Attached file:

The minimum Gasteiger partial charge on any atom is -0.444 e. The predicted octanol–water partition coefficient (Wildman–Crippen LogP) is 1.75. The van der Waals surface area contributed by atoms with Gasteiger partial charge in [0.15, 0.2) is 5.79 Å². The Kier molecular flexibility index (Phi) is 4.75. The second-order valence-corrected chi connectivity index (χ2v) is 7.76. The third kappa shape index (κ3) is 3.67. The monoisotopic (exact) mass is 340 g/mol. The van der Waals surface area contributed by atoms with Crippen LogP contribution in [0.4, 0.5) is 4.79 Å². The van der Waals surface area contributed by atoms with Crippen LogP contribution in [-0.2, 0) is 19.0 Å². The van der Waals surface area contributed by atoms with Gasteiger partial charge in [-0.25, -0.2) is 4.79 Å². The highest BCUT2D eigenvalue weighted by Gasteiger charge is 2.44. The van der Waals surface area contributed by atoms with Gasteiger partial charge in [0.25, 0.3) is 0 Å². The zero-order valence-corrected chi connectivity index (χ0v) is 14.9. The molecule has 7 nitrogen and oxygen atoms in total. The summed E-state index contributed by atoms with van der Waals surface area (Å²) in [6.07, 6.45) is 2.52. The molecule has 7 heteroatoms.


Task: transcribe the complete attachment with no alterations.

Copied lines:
The minimum Gasteiger partial charge on any atom is -0.444 e. The predicted octanol–water partition coefficient (Wildman–Crippen LogP) is 1.75. The van der Waals surface area contributed by atoms with Gasteiger partial charge in [0.15, 0.2) is 5.79 Å². The Kier molecular flexibility index (Phi) is 4.75. The second-order valence-corrected chi connectivity index (χ2v) is 7.76. The third kappa shape index (κ3) is 3.67. The monoisotopic (exact) mass is 340 g/mol. The van der Waals surface area contributed by atoms with Crippen LogP contribution in [0.4, 0.5) is 4.79 Å². The van der Waals surface area contributed by atoms with Crippen LogP contribution in [-0.2, 0) is 19.0 Å². The van der Waals surface area contributed by atoms with Gasteiger partial charge in [-0.25, -0.2) is 4.79 Å². The highest BCUT2D eigenvalue weighted by Gasteiger charge is 2.44. The van der Waals surface area contributed by atoms with Gasteiger partial charge in [0.25, 0.3) is 0 Å². The zero-order valence-corrected chi connectivity index (χ0v) is 14.9. The molecule has 7 nitrogen and oxygen atoms in total. The summed E-state index contributed by atoms with van der Waals surface area (Å²) in [6.07, 6.45) is 2.52. The molecule has 7 heteroatoms.